Jungle Cruise (2021).jpg

Jungle Cruise - Disney +

 

I streamed this movie with very modest expectations. I expected a silly, derivative, possibly very juvenile plot. I anticipated clunky dialogue sprinkled with painful attempts at humor. I also braced myself for Dwayne Johnson putting in a forgettable performance as a big smiling doofus. My expectations were off on every point.

 

The story takes place in 1916, and it involves Emma Stone and her brother, Jack Whitehall, heading off to the Amazon River to find the Tears of the Moon, a mythical tree that can heal anything. Soon they hook up with the Rock as their river guide and they’re off and running down the river. Their quest is complicated by bad guys: a cursed

Spanish conquistador, Aguirre, and a caricature Nazi. Well, it turns out the Rock is hiding secrets, and he and Emma spend most of the film arguing and sniping at each other . . . which means, of course, that they are destined to hook up before all is said and done.  The ending is predictable, but still fun to watch.

 

The film is reminiscent of Raiders of the Lost Ark with all of the screwball, round the world adventures, including scenes of maps charting the characters’ progress. But this is no Raiders. Still, I have to say the dialogue was campy, funny, and generally smartly done. Also, hats off to the Rock. Sure, he wasn’t asked to do a whole lot, but he acquitted himself well in doing not a whole lot. And, I have to admit, the plot was much better than I expected. Finally, we have a ton of CGI going on, but I actually didn’t find it annoying.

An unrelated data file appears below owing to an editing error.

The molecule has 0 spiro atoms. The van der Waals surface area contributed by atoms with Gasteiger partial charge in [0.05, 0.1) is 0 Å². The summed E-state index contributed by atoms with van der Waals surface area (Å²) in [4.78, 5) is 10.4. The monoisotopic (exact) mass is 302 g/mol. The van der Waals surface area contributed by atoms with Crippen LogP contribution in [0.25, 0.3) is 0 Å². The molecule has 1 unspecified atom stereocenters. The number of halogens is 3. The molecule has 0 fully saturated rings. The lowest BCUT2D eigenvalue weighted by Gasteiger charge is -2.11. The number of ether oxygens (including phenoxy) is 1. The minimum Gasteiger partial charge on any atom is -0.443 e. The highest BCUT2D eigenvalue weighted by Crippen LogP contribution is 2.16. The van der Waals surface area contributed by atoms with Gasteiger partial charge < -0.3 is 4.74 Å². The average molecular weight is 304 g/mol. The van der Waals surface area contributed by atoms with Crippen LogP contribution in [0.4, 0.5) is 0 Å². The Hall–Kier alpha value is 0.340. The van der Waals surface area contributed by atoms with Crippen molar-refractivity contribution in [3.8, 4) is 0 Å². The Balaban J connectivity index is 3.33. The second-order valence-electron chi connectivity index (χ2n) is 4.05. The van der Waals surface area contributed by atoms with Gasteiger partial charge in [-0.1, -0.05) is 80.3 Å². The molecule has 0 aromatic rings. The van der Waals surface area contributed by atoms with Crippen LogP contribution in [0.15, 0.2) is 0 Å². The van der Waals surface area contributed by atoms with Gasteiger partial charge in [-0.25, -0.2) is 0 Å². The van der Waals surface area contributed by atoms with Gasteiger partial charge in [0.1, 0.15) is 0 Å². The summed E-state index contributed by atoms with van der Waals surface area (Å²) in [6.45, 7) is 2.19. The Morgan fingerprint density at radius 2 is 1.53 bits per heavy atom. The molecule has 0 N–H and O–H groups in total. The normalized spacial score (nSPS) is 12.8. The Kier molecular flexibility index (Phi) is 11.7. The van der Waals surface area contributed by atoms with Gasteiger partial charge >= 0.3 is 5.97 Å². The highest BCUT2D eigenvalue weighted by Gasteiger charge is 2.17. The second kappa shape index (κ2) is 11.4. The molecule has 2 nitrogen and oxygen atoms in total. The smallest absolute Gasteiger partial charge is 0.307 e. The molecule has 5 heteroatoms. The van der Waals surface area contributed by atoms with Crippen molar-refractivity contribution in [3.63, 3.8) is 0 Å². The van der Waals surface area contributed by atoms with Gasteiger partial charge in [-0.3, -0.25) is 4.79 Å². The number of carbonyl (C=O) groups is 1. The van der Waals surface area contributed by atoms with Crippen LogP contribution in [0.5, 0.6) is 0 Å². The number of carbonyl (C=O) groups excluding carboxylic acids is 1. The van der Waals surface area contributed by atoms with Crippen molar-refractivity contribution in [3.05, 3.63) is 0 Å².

So, Jungle Cruise is an enjoyable film, provided you don’t go in with high expectations. That said, I would recommend waiting to stream it until the price comes down. This movie isn’t worth the $29.95 Disney + is currently charging for a rental. Disney took me for a ride and it was one jungle cruise I paid too much for, my friends.

s-l1600.jpg

Black Widow - Disney +

Scarlett Johannsen is back as Black Widow, whom we last saw in Avengers: Endgame. She dies in that film, so I expected her death to hang over this movie like a dark cloud. It didn’t. Even though we know she is going to sacrifice herself down the road in the Avenger’s universe, this doesn’t really impact the story. That doesn’t mean Black Widow is a great film. It isn’t. But the movie is modestly entertaining.


The story begins with some backstory about young Natasha and her adopted sister, Yalena, living in America with their fake spy parents. The story then jumps to the period after Captain America: Civil War when the Black Widow is in hiding and on the run. Natasha reunites with Yalena and together they sally forth to take on Viktor Dreykov and the notorious Red Room. They extract

their former fake dad (David Harbour) from prison, join forces with their former fake mom (Rachel Weisz), and the four of them then confront Dreykov in his floating fortress in the sky. A final showdown ensues, cataclysmic destruction rains down from the clouds, and found family triumphs.

 

The plot takes a back seat to action scenes involving chases, explosions, fighting, and wild stunts. The action sequences were generally well done, but derivative; we’ve seen it all before. For example, early on we have a wild car chase with the oft-seen motorcycle driving down a flight of stairs and the obligatory car-going-the-wrong-way-against-traffic stic. The sequence is topped off by a giant vehicle lumbering down the street smashing parked cars right and left and looking like a xerox of Terminator 3 with the giant crane rampaging through the city.